How much longer? Would you believe three more weeks?


By David F. Rooney

Some might call it the Big Dig, but for business owners on Mackenzie Avenue, the Grizzly Plaza Extension Project is simply “a gong show.”

And it’s not going to get better for at least two more weeks and possibly as long as three. The City’s Chief Administrative Officer, Ross McPhee, says the project has, for various reasons, been held up past its June 21 completion date.

“We’re aiming at July 21,” he said last Thursday. “We want it clear by Homecoming. The bulk of the work should be done in advance of that date.”

That’s cold comfort for Revelstokians.

Canvas the proprietors of the businesses between First and Third Streets and you’ll hear a range of comments tinged with everything from polite resignation to outright anger.

“It’s pretty scary,” says Patty Campbell, owner of  Conversations. “If we lose July we’ve lost the season. Right now, I can’t even bring in $300 on Sundays.”

The monumental mess that is Mackenzie Avenue these days is not only causing tourists to wonder if they should have come here but is forcing shoppers to think twice before venturing downtown. Parking is tight in the city’s core and trying to get from A to B has, on some days, forced people to navigate through back alleys for one or two blocks.

Vanessa Smith, the owner of Grizzly Books doesn’t mince words when she talks about the project’s impact on businesses downtown: “It’s a Gong Show.”

It may be that, but Smith and the rest of the business owners on Mackenzie also know that — when it’s done — the Grizzly Plaza Expansion will be an immense benefit, proving ample motivation for local residents and tourists to go downtown… and spend money or just enjoy the atmosphere.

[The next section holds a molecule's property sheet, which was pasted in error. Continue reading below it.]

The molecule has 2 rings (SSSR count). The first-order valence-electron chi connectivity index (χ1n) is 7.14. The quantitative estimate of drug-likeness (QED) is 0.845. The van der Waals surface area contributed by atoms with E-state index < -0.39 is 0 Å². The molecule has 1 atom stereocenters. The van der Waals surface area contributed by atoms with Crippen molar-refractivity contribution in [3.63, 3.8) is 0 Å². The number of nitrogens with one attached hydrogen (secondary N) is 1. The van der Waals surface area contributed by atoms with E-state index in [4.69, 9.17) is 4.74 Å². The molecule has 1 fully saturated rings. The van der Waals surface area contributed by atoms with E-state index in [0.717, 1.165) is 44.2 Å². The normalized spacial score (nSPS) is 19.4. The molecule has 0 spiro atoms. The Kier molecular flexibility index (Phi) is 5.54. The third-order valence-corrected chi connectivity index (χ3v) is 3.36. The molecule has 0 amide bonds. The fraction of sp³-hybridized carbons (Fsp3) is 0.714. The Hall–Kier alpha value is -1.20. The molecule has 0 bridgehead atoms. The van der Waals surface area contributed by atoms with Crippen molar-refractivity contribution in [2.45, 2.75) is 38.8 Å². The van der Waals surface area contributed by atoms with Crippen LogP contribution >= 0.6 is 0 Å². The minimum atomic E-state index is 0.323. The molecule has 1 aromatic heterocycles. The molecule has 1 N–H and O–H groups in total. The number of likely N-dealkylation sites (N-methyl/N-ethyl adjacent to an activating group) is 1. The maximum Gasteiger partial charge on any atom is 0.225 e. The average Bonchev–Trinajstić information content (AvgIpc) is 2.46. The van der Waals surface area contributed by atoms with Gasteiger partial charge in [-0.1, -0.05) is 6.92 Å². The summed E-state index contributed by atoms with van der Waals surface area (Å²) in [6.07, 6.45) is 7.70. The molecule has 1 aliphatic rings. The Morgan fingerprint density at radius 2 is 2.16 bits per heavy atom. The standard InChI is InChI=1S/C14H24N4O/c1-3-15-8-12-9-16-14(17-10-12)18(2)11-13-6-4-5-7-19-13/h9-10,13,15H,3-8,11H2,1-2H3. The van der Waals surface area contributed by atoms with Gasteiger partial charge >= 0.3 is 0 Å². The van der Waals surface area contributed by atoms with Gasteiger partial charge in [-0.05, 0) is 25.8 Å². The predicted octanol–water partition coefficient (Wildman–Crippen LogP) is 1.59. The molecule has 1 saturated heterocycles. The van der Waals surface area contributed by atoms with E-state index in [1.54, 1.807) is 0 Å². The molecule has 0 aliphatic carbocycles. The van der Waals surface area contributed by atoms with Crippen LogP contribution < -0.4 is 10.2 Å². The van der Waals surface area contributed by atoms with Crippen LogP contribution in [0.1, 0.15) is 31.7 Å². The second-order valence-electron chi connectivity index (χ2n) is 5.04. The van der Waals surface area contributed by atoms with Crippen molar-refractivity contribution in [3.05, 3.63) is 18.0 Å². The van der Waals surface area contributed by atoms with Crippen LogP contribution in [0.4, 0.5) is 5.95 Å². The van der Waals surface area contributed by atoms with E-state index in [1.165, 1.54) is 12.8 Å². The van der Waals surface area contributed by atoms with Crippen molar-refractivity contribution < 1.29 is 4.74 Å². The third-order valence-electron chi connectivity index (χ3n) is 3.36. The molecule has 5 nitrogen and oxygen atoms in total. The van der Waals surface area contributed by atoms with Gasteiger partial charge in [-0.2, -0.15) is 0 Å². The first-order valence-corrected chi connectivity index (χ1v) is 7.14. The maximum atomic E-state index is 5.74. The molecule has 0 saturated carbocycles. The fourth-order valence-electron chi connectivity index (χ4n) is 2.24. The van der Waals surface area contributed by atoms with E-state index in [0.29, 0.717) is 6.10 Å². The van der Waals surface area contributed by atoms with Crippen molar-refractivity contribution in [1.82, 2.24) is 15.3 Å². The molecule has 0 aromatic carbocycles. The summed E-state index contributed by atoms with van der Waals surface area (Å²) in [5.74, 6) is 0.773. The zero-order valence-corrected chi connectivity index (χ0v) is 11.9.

“It is kind of frustrating right now,” says Jessica Shifton of Jus Juiced. “But I am looking forward to it when it opens.”

John Devitt, executive director of the Revelstoke Chamber of Commerce, said “it can only help tourism in Revelstoke — when it’s done.”

“Tourism was down 4.5% in May and that’s well over the province’s average decline that month of 1.5%,” he said. “I know the City can’t plan for everything but this is our busiest season the year. I don’t know what options the City has beyong pushing ahead and finishing it as quickly as possible.”

Jason Shoji of Intense Audio Video acknowledges the future benefits, too, but he is still boiling mad about the delay and the very little notice that businesses were given — three days — before construction began. The fact that his shop’s front door was completely blocked off from the sidewalk also left him livid.

“Are there penalties for that?” he asked. “This has cost me money. The City should consider a tax break for businesses that were inconvenienced by all this.”

The hold-up on completing the project has been attributed to problems with the water pipes buried beneath Mackenzie and, as many people have heard, taking delivery of the wrong-coloured decorative paving bricks.

“Right now nobody knows who’s to blame for the screwup with the bricks,” said one City Councillor. “Everybody — the City, the contractor and the supplier — is pointing fingers at everybody else.”

That may be so and many people do like to have someone to blame but if you’re a shopper or a businessowner on Mackenzie what you really want right now is a fast conclusion to the project.